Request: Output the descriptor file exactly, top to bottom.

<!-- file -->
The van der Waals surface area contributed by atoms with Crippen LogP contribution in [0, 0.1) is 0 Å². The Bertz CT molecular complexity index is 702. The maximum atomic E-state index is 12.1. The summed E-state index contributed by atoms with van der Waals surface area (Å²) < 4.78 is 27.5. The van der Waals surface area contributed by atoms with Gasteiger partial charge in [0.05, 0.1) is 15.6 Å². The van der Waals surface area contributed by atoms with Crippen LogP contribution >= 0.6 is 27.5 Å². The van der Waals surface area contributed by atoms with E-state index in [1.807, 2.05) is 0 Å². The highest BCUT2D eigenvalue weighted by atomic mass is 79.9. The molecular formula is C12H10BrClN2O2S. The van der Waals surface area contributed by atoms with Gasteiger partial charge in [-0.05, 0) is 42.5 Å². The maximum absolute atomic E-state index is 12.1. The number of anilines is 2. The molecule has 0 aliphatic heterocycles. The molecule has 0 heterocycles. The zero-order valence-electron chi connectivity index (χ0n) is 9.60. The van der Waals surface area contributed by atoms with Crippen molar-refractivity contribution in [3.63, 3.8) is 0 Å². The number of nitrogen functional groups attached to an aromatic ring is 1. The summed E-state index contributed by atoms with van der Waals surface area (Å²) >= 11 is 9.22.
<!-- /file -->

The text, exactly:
The van der Waals surface area contributed by atoms with Crippen LogP contribution in [0, 0.1) is 0 Å². The Bertz CT molecular complexity index is 702. The maximum atomic E-state index is 12.1. The summed E-state index contributed by atoms with van der Waals surface area (Å²) < 4.78 is 27.5. The van der Waals surface area contributed by atoms with Gasteiger partial charge in [0.05, 0.1) is 15.6 Å². The van der Waals surface area contributed by atoms with Crippen LogP contribution >= 0.6 is 27.5 Å². The van der Waals surface area contributed by atoms with E-state index in [1.807, 2.05) is 0 Å². The highest BCUT2D eigenvalue weighted by atomic mass is 79.9. The molecular formula is C12H10BrClN2O2S. The van der Waals surface area contributed by atoms with Gasteiger partial charge in [-0.05, 0) is 42.5 Å². The maximum absolute atomic E-state index is 12.1. The number of anilines is 2. The molecule has 0 aliphatic heterocycles. The molecule has 0 heterocycles. The zero-order valence-electron chi connectivity index (χ0n) is 9.60. The van der Waals surface area contributed by atoms with Crippen molar-refractivity contribution in [3.63, 3.8) is 0 Å². The number of nitrogen functional groups attached to an aromatic ring is 1. The summed E-state index contributed by atoms with van der Waals surface area (Å²) >= 11 is 9.22.